At the start of the game, the hex tiles are shuffled, and then players take turns flipping a hex over and placing it on the main board. The hexes contain "roads" that twist and turn in various directions, and these "roads" determine where the gems exit the game board. The game is pretty fast paced and it's also unpredictable; just as you think you've set a gem up to head into your exit, another player can place a hex that completely changes the direction the gem is traveling. Because of this, it's important to think strategically and to decide when to allow your opponents to earn gems in the interest of snagging the higher-value gems for yourself.
We play this game with our nine-year-old daughter, and she took to it quickly. The game not only encourages strategizing, it requires some skills at visualizing as you have to look at where the hexes can be placed and picture what outcome will result.Read more ›
The game pieces are very nicely made. The tiles are thick and sturdy. I don't see any printing mistakes. The artwork is beautiful and matches with the "feel" of the game.
As others have stated, the game is like a slightly more complex variation on Tsuro. You place tiles on the board, and when your tile extends the path of a gem, you move that gem. In Tsuro, up to eight people can play, and players are eliminated one-by-one, which means that the first player eliminated has to wait for everyone else. In Indigo, up to four can play, but everyone plays until the end. The artwork in Indigo is also brighter and easier to see than in Tsuro.
So now some criticisms:
Like the game Sealand, the game has a few board layout issues that make setup more complicated than necessary. The blue tiles are always placed in the same location and the same orientation, so it would have been simpler to just paint those patterns onto the board. Of course, with the tiles in place, the board looks better.
The screens are used to hide your score and your tiles from the other player. That seems unnecessary. Anyone can count the gems as they are being claimed by the players, so I don't see the point behind hiding scores, and you don't need a screen to hide your tile.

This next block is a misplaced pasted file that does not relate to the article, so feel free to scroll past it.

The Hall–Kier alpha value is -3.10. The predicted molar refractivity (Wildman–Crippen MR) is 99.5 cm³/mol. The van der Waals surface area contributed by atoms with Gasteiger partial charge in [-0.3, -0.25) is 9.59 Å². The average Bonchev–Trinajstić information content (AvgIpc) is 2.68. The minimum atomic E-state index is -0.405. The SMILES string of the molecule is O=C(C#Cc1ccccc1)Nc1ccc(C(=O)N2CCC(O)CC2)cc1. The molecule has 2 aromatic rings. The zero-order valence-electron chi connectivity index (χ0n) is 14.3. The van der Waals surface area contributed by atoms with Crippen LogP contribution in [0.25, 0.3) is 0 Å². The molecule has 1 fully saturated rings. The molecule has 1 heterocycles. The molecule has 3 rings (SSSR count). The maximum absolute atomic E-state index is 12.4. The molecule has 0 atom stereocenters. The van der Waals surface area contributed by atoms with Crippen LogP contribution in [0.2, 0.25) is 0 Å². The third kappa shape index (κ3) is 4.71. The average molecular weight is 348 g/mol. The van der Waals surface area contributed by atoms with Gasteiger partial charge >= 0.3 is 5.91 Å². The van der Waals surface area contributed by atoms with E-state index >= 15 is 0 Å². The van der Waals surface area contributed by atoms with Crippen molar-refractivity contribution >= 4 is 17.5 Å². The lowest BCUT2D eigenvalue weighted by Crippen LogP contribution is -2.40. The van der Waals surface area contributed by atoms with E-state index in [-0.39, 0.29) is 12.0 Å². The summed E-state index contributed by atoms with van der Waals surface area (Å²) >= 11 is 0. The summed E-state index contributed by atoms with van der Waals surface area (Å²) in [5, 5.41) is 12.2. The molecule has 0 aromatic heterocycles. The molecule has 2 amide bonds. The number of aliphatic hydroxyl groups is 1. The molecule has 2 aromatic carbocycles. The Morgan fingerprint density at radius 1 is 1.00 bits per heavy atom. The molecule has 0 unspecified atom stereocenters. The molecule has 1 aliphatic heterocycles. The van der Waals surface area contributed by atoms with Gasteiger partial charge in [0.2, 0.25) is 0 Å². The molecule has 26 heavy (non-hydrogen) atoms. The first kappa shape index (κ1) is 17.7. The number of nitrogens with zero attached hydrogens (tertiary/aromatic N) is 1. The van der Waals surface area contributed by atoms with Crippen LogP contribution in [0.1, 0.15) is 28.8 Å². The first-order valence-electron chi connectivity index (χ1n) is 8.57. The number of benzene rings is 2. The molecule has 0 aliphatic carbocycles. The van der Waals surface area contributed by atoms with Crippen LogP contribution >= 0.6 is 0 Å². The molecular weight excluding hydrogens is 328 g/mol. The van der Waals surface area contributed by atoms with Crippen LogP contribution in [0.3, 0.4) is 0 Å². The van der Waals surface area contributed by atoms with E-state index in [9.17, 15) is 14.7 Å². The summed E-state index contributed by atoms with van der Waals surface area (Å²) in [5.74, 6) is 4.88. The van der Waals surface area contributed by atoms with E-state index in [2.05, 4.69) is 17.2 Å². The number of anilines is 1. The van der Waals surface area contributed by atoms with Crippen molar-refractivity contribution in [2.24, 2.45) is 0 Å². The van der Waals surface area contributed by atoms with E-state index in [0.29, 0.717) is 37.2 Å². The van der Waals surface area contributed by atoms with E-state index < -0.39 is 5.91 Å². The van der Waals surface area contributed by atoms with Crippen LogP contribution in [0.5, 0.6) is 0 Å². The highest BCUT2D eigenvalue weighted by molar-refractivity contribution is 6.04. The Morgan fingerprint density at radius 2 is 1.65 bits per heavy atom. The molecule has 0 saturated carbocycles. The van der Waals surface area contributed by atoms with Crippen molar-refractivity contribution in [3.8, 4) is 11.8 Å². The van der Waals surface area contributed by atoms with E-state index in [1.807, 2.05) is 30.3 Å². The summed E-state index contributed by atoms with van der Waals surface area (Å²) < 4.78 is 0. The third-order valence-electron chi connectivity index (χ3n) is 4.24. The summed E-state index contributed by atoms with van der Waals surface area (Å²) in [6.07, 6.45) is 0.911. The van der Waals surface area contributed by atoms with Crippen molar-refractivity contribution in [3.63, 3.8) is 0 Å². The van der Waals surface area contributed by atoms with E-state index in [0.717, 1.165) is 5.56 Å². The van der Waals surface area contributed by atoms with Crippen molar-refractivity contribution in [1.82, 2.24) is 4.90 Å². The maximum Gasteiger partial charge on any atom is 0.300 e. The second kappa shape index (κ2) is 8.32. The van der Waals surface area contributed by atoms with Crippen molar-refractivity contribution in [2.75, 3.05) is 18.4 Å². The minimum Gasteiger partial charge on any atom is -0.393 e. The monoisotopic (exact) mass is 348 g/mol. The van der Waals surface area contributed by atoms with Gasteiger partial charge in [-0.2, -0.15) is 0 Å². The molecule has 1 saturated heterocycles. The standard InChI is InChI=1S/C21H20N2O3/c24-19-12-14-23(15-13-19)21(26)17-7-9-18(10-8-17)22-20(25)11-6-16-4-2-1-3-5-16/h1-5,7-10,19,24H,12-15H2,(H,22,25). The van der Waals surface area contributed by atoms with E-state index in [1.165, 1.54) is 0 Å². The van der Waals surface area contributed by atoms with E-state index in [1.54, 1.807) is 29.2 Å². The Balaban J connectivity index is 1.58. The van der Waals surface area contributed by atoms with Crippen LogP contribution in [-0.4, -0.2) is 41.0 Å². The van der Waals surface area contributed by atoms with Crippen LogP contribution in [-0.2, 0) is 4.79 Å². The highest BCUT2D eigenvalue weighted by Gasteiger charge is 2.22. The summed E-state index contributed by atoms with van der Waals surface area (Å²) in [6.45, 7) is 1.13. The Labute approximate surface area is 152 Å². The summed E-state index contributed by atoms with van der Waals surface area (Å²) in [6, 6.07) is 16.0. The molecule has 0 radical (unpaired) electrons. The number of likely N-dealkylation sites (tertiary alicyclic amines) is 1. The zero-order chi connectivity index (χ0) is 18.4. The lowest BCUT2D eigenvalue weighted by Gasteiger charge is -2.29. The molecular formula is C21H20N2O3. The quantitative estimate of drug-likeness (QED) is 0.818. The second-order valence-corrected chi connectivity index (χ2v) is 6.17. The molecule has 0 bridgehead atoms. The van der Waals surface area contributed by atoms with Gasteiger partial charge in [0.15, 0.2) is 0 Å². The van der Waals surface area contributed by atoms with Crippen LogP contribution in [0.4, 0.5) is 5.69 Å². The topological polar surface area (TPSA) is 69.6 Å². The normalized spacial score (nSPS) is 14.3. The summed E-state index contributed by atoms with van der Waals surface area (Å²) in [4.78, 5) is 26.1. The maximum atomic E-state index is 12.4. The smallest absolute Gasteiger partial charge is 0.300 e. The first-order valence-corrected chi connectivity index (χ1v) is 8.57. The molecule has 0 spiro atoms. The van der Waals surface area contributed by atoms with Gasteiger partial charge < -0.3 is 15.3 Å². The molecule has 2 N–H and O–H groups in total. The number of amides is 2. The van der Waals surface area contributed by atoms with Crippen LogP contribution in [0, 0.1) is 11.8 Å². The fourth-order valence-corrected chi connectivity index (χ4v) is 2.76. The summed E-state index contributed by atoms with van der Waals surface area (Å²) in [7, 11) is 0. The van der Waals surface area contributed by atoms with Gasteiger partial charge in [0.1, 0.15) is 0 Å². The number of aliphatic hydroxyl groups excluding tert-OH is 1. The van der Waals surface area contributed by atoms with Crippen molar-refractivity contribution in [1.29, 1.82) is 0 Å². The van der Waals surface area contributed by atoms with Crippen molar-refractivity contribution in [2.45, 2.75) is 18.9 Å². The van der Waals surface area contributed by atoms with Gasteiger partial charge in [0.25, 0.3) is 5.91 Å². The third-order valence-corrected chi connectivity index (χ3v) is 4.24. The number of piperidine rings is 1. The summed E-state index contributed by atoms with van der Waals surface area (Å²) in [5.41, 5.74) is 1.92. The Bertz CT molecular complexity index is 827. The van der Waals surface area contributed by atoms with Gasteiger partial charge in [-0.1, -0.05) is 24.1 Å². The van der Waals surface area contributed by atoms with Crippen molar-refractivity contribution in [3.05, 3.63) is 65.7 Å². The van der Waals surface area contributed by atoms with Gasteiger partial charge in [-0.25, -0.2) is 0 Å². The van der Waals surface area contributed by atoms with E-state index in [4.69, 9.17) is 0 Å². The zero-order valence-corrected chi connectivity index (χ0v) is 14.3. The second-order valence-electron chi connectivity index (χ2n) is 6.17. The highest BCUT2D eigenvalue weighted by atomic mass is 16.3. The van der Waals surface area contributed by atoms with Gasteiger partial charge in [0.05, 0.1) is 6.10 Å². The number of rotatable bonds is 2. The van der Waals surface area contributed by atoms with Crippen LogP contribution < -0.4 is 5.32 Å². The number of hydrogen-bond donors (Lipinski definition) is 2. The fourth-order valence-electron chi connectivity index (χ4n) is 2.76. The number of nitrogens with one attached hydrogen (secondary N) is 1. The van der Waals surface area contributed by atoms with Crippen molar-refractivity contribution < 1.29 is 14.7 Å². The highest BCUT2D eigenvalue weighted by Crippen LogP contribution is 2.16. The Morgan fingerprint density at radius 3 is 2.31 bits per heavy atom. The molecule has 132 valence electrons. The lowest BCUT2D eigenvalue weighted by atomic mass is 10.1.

The game also offers a "tactical" game variant. Instead of having only one tile in your hand, you have two, so that you can choose which one to play during your turn.Read more ›
Most Recent Customer Reviews
We got this for our daughter's 7th birthday. It's been a family favorite ever since. She keeps the game interesting because we can never predict her moves! Read morePublished 5 days ago by A. Fort
A fun game with as much or more luck than skill. Great for all ages.Published 15 days ago by Phillip Herzog
Deceptively simple and yet complex tile placement game. Exercises spatial skills as you are basically building a maze to move the gem to your exit. Read morePublished 19 days ago by Carolyn
Indigo is a great family game. It's simple enough for children to understand quickly, but challenging enough for adults to have fun. Read morePublished 2 months ago by Shalane Hutchins
Fantastic little game for gamers of all types. The rules are extremely easy to learn. The gameplay is engaging even when it's not your turn. Read morePublished 3 months ago by Scotty H.
Indigo is definitely not my favorite game because I find it to be a bit luck based, and if people team up against you, there is virtually no chance of winning; however, I am giving... Read morePublished 4 months ago by EMH
I bought this for my 9 year old nephew for Christmas. He loved it. It was quick and easy, he was able to start playing right away without too much time to figure out the... Read morePublished 4 months ago by Mel W.